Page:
-----
ROUND
-----

Function:
    ROUND(number, scale)
    Returns a number rounded to the specified scale.

Format:
    ROUND( <number> [, <number> ] )

Notes:
    If the scale (second parameter) is negative, the integer part of
    the value is rounded. Ex: ROUND(123.456, -1) returns 120.000.

Examples:
    select round(salary * 1.1, 0) from people;


----
RPAD
----

Function:
    RPAD(string1, length, string2) appends string2 to the end of
    string1 until length of the result string becomes equal to length.

Format:
    RPAD( <string>, <number> [, <string> ] )

Notes:
    1) If the second string is omitted the default value is one space.
    2) The second string is truncated when the result string will
       become larger than length.
    3) The first string is truncated if its length is greater than the length
       parameter.

Example:
    select rpad(x, 10) from y;


----
SIGN
----

Function:
    Returns 1, 0, or -1 depending on whether the input value is positive, zero or 
    negative, respectively.

Format:
    SIGN( <number> )

Example:
    select sign(x) from y;


---
SIN
---

Function:
    Returns the sine of an angle (expressed in radians).

Format:
    SIN( <number> )

Notes:
    Argument to SIN must be specified in radians.

Example:
    select sin(x) from y;


----
SINH
----

Function:
    Returns the hyperbolic sine of an angle (expressed in radians).

Format:
    SINH( <number> )

Example:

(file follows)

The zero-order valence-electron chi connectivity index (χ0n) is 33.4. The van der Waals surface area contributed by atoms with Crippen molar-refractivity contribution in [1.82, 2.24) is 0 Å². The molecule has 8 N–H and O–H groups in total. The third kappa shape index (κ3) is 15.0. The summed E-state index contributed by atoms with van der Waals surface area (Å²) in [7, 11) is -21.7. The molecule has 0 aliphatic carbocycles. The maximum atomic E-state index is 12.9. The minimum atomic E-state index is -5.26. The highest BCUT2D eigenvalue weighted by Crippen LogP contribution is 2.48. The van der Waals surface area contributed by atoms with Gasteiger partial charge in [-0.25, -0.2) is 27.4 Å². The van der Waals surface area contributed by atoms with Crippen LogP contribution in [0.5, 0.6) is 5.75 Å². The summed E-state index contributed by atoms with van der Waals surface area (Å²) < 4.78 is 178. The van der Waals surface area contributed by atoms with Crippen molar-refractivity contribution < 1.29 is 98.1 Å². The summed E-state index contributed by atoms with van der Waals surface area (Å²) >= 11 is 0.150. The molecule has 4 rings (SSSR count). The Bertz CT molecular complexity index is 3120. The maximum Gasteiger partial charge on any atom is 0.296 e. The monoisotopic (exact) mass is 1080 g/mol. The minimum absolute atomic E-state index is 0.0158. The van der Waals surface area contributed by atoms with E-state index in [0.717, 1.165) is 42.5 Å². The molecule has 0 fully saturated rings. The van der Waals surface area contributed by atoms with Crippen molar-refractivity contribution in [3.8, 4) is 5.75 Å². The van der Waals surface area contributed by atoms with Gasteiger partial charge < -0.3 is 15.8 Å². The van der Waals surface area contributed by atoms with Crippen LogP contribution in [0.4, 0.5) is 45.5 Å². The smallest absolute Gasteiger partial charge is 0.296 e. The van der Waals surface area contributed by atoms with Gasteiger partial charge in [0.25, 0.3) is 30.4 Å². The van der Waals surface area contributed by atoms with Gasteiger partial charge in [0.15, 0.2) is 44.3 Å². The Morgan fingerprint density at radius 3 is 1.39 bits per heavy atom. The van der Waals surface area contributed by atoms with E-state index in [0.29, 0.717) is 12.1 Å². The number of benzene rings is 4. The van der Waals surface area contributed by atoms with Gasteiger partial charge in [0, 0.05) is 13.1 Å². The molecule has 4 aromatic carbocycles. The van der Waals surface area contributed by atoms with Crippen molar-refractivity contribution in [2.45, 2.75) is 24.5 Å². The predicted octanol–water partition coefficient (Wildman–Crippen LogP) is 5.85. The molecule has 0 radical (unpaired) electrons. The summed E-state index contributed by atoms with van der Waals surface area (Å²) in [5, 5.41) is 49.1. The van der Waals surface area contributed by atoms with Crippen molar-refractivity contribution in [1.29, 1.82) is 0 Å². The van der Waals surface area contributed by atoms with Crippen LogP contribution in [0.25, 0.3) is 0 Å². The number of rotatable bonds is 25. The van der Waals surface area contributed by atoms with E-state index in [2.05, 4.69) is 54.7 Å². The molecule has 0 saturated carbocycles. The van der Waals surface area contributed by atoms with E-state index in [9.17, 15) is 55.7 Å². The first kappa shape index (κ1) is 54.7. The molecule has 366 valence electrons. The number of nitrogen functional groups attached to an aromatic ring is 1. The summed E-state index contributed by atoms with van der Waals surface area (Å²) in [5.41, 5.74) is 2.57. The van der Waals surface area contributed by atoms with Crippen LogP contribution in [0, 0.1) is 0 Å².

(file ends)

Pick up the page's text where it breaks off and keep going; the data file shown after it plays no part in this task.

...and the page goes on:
select sinh(x) from y;


----
SQRT
----

Function:
    Returns the square root of a number.

Format:
    SQRT( <number> )

Example:
    select sqrt(x) from y;


---
TAN
---

Function:
    Returns the tangent of an angle (expressed in radians).

Format:
    TAN( <number> )

Notes:
    Argument to TAN must be specified in radians.

Example:
    select tan(x) from y;


----
TANH
----

Function:
    Returns the hyperbolic tangent of an angle (expressed in radians).

Format:
    TANH( <number> )

Example:
    select tanh(x) from y;


-----
TRUNC
-----

Function:
    TRUNC(number, scale)
    Returns the integral part (up to the specified scale) of a number.

Format:
    TRUNC( <number> [, <number> ] )

Notes:
    If the scale (second parameter) is negative, the integer part of
    the value is truncated. Ex: TRUNC(123.456, -1) returns 120.000.

Example:
    1) select trunc(x) from y;
    2) select trunc(-2.8), trunc(2.8) from rdb$database;  -- returns -2, 2
    3) select trunc(987.65, 1), trunc(987.65, -1) from rdb$database;  -- returns 987.60, 980.00


------------
UUID_TO_CHAR
------------

Function:
    Converts a CHAR(16) OCTETS UUID (that's returned by GEN_UUID) to the
    CHAR(32) ASCII representation (XXXXXXXX-XXXX-XXXX-XXXX-XXXXXXXXXXXX).

Format:
    UUID_TO_CHAR( <string> )

Important (for big-endian servers):
    It has been discovered that before Firebird 2.5.2, CHAR_TO_UUID and UUID_TO_CHAR work
    incorrectly in big-endian servers. In these machines, bytes/characters are swapped and go in
    wrong positions when converting. This bug was fixed in 2.5.2 and 3.0, but that means these
    functions now return different values (for the same input parameter) than before.

Example:
    select uuid_to_char(gen_uuid()) from rdb$database;

See also: GEN_UUID and CHAR_TO_UUID